The CIRD workshop convened local government officials, realtors, local artists, entrepreneurs, and residents to share ideas in order to develop a vision for rebuilding Live Oak’s downtown district and public spaces which were devastated by Hurricane Debby in 2010. The goal was to rebuild a more walkable, sustainable, and vibrant downtown.
The CIRD workshop provided a forum for local government officials, realtors, local artists, entrepreneurs, and other residents of the community to create and share ideas of what they want for the community. The workshop was interactive and creative, but also focused on concrete issues facing the community—from improving their parking, to developing their marketing strategy. Participants stated in evaluations that the most valuable part of the workshop was “learning about successful strategies used in other small towns through discussions with the speakers,” while also “learning of local resources that will help make Live Oak what it wants to be.” The CIRD workshop effectively mobilized different groups towards a common purpose and vision by engaging the artist community, the Live Oak Artists Guild, small business owners, key decision makers, such as the director of the Live Oak Community Redevelopment Agency (CRA), and the community at large.
Since Live Oak’s workshop, its Community Redevelopment Agency board has approved conceptual designs for downtown housing, along with a façade grant program, and finalizations for the town’s Heritage Trail. Existing and new businesses alike have benefited from Façade Improvement Grants, managed by the Live Oak CRA and funded through City and County Tax Incremental Financing (TIF). These grants, at a maximum of $8,500 each, have been put to good use, fixing windows and doors and adding improved signage, awnings, and landscaping to the ever-increasing number of downtown businesses. The Live Oak CRA was able to make targeted investments in green space, programming and pedestrian infrastructure, with the knowledge and reassurance of community backing and stewardship. Since the workshop three new restaurants have opened downtown as well as several new service business: a computer repair shop, a dentist’s office, a realty firm, and a social service organization. The Live Oak CRA has also invested over $320,000in improving the pedestrian infrastructure around Heritage Park along Helvenston Street. New sidewalks, fencing, pedestrian crosswalks, and signage were installed.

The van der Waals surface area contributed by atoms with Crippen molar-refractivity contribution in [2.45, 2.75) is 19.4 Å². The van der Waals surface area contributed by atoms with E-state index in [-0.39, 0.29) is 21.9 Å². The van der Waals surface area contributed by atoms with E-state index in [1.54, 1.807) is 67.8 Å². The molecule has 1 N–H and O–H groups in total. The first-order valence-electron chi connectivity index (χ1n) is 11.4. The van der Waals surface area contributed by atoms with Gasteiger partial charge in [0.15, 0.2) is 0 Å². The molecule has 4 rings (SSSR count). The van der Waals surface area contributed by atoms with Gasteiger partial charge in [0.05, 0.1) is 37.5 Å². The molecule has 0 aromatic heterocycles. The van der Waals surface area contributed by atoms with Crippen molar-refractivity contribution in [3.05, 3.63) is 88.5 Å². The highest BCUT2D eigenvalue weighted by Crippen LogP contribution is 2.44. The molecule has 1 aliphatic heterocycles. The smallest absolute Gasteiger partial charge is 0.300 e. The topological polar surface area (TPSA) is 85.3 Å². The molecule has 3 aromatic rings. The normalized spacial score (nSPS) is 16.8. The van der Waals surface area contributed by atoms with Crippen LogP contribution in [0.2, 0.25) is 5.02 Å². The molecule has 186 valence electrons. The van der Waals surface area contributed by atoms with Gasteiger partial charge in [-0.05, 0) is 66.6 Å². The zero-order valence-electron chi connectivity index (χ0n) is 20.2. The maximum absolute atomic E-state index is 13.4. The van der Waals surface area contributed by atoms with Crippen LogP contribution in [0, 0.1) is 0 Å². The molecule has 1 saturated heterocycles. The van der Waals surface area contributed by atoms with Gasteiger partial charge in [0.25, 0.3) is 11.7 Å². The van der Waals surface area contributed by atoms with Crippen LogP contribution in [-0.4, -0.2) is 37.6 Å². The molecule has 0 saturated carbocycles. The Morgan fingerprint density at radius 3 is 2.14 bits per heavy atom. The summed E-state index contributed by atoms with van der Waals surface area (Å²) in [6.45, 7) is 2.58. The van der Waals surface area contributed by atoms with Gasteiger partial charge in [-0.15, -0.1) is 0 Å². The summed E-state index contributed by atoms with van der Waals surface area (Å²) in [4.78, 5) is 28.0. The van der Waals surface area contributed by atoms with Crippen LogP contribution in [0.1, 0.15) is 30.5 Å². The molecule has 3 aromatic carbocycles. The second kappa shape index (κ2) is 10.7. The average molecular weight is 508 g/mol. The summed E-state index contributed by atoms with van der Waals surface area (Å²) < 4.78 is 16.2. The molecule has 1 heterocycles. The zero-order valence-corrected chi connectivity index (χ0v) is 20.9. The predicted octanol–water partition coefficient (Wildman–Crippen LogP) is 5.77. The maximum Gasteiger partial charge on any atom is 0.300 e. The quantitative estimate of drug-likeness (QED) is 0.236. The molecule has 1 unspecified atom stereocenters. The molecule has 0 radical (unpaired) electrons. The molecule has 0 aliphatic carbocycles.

Learn more about what Live Oak has accomplished since our workshop by reading our blog, "Thriving Live Oak."